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New distracted driving law more 'enforceable,' Utah senator says

New distracted driving law more 'enforceable,' Utah senator says


Estimated read time: 3-4 minutes

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SALT LAKE CITY — Utah law enforcement officers will begin cracking down on texting and driving Tuesday when a new law designed to prevent distracted driving takes effect.

The new law states that Utahns cannot use their cellphones for dialing while driving, according to Sen. Stephen Urquhart, R-St. George, who sponsored the bill in the state Legislature this past session.

“The current law isn’t too terribly enforceable, so in this law, we have added some clarification, we’ve tightened the language, so hopefully it is enforceable," Urquhart said.

On Tuesday it will remain lawful to look up contact information, use voice commands, view GPS or navigation coordinates and talk on the phone while driving.

It will be unlawful to send, write or read text messages, instant messages or email; dial a phone number; access the Internet; view or record a video; and type in data on a smartphone or other mobile device.

For University of Utah student John Schappler, the new driving law is just enough motivation to kick his bad habit.

“I definitely find myself distracted a lot of the time if I’m ever trying to answer a text message while I drive," Schappler said. "I know that’s definitely not a good thing to be doing and it's super distracting, and I think if there was a law about it that would probably help me out … and just be like that extra little boost that I need to not do it anymore.”

Schappler, 20, said he was recently involved in a fender-bender on his way to work after being more focused on his GPS than the road.

Urquhart decided to push the law after learning that one of his constituents in St. George lost her father to a texting and driving accident that also injured her mother.

Distracted driving accounted for 19 fatalities in 2012, with cellphone usage the No. 1 cause for distraction, according to data provided by the Utah Highway Safety Office. In 2013, 17 fatalities were recorded in Utah with eight due to cell phone usage and texting, according to Gary Mower, a research analyst with the safety office.

Any manipulation of your cellphone or your laptop while you're driving is what we are going to be looking for.

–Todd Royce, Utah Highway Patrol

The law was intended to increase safety by providing a more specific guideline for law enforcement.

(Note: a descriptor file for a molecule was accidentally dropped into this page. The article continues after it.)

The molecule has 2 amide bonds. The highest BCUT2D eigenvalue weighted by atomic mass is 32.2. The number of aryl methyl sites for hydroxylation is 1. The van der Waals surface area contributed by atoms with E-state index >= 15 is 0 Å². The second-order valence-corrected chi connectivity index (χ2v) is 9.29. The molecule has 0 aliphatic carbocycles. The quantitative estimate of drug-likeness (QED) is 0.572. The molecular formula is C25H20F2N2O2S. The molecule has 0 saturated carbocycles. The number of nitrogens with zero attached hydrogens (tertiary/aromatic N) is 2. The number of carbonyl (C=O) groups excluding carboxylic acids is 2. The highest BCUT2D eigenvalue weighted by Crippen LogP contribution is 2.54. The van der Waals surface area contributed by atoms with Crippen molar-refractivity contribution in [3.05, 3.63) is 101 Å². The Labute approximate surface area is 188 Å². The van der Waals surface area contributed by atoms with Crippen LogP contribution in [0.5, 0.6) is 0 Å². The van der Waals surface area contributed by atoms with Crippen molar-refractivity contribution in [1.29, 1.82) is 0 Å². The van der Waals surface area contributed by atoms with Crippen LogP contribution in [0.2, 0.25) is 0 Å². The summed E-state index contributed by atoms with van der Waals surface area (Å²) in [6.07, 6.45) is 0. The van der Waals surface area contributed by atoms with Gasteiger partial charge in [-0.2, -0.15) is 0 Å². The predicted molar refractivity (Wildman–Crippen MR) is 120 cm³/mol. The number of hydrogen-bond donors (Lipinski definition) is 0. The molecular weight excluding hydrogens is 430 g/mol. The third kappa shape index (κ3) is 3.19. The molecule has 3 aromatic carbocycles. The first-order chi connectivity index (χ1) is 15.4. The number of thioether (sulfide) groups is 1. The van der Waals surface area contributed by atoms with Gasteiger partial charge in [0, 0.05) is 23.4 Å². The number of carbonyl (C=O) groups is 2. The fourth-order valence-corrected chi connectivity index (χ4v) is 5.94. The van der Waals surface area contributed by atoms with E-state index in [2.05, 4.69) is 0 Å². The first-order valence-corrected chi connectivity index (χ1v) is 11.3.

"Any manipulation of your cellphone or your laptop while you're driving is what we are going to be looking for,” said Utah Highway Patrol Sgt. Todd Royce.

The UHP said on Tuesday drivers can expect to see troopers stopping vehicles and issuing warning citations for texting and driving. A more regular enforcement of the law will follow the brief "educational" enforcement period.

"We don't want to go out and just write everybody tickets on the first day for texting with their cellphone. We're going to do a lot of education. We're going to do a lot of pulling people over," Royce said.

The UHP stressed that safe driving is its main goal. Regardless of the distraction, drivers will get cited if they are a hazard to the cars around them.

“If I pull up next to you and you're on the freeway … and I can see that you are manipulating your cellphone, or typing on your cellphone, or looking at your cellphone while you're driving, then that is probable cause to stop you,” Royce said.

So whether drivers are sending a text or switching music genres, the longer they keep your eyes off the road, the better chance they have at getting pulled over.

“There is no ambiguity in the law, the law says dialing. It’s just a question of what are you going to do to get law enforcement's attention," Urquhart said.

Details of the new law

Drivers can:

  • Talk on the phone
  • View GPS or navigation coordinates
  • Use voice commands
  • During a medical emergency
  • When reporting a safety hazard or criminal activity You cannot: - Send, write or read text messages
  • Send, write or read instant messages
  • Send, write or read email
  • Dial a phone number
  • Access the internet
  • View or record a video
  • Enter data into your hand-held device

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Miranda Collette


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